Netezza Tip: Groom Rows from Uncommitted Transactions

I have a series of joins that insert a large number of rows into a table. As you can imagine, I want this process to perform as well as it can, and in Netezza that means finding the best distribution and utilizing zone maps where possible.

To optimize these joins I would tweak the tables involved, run the process, and kill it if it took too long. I had an idea of how long it should take in an ideal scenario, so anything much longer than that I halted and adjusted.

But the more I tweaked, the slower it ran. It just became worse and worse. So finally I reverted back to the original structure… and it was slower than ever! What happened?

Meanwhile, inside Netezza…

Netezza handles concurrency issues with the createxid and deletexid fields. Rows being created hold the ID of their transaction in createxid. Any query that runs is limited to rows where the createxid is less than or equal to the value of the last committed transaction. This keeps you from selecting rows that aren’t yet committed.

Every delete, update, and truncate in Netezza is a soft delete. The rows are still in the table, and they will remain until the table is groomed or dropped. The ID of the deleting transaction is stored in the deletexid field, and every query ignores rows where this value is not zero (unless you set the ‘show deleted’ setting).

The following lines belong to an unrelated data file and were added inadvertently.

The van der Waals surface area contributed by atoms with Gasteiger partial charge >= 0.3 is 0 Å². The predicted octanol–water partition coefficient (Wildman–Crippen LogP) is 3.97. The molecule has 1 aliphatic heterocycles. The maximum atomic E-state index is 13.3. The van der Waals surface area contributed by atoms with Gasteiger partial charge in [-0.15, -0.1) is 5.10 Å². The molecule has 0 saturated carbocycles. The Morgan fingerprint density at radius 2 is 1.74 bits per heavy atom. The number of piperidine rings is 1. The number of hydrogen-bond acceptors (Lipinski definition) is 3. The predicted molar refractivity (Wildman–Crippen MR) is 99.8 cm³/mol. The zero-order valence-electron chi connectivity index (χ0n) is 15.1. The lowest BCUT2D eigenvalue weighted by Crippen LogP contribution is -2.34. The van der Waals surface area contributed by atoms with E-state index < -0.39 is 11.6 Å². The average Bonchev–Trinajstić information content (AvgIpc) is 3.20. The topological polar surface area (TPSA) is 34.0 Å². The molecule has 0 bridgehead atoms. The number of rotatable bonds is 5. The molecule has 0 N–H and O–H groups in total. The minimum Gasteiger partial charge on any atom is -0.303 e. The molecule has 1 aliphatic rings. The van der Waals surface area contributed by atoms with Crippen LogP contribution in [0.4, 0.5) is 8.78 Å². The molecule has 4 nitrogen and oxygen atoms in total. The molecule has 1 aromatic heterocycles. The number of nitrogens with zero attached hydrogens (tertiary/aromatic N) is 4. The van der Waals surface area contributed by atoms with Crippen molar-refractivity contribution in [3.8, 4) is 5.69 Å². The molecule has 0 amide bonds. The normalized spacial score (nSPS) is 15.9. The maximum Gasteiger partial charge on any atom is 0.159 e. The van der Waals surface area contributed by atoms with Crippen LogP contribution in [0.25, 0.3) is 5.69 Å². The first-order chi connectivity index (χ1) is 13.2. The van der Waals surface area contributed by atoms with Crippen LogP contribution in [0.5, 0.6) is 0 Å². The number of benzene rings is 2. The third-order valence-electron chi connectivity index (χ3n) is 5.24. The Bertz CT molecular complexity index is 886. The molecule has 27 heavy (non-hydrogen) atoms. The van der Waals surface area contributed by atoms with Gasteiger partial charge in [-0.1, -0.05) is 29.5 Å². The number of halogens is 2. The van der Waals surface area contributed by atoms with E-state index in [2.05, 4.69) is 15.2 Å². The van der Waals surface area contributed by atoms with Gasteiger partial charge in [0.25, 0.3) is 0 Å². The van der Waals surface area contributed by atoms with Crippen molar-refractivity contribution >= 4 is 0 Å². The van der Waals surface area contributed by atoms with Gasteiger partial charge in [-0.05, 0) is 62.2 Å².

When you cancel an insert, where do the rows go?

You may see my problem now. I was inserting rows into a table, but when I aborted the transaction the rows were not ‘rolled back’, they were marked as deleted. So even though I was cancelling the insert statement, the table was continually growing, throwing off my performance tests.

Groom Uncommitted Rows


If you aren’t familiar with Aginity, the red section is deleted rows, and the blue section is available rows. Oh, you can’t see the blue section? That’s because it is utterly eclipsed by the scale of the deleted rows from my cancelled inserts. 99.8% of my table is deleted rows.

If you are doing testing, or if you have a process that fails while writing data, you may want to check the affected tables to see if they should be groomed. In most cases it may be negligible, but if your process is writing large amounts of rows, or if it fails repeatedly, your table size could unexpectedly increase to an extreme.

No, I need to go re-run some tests…

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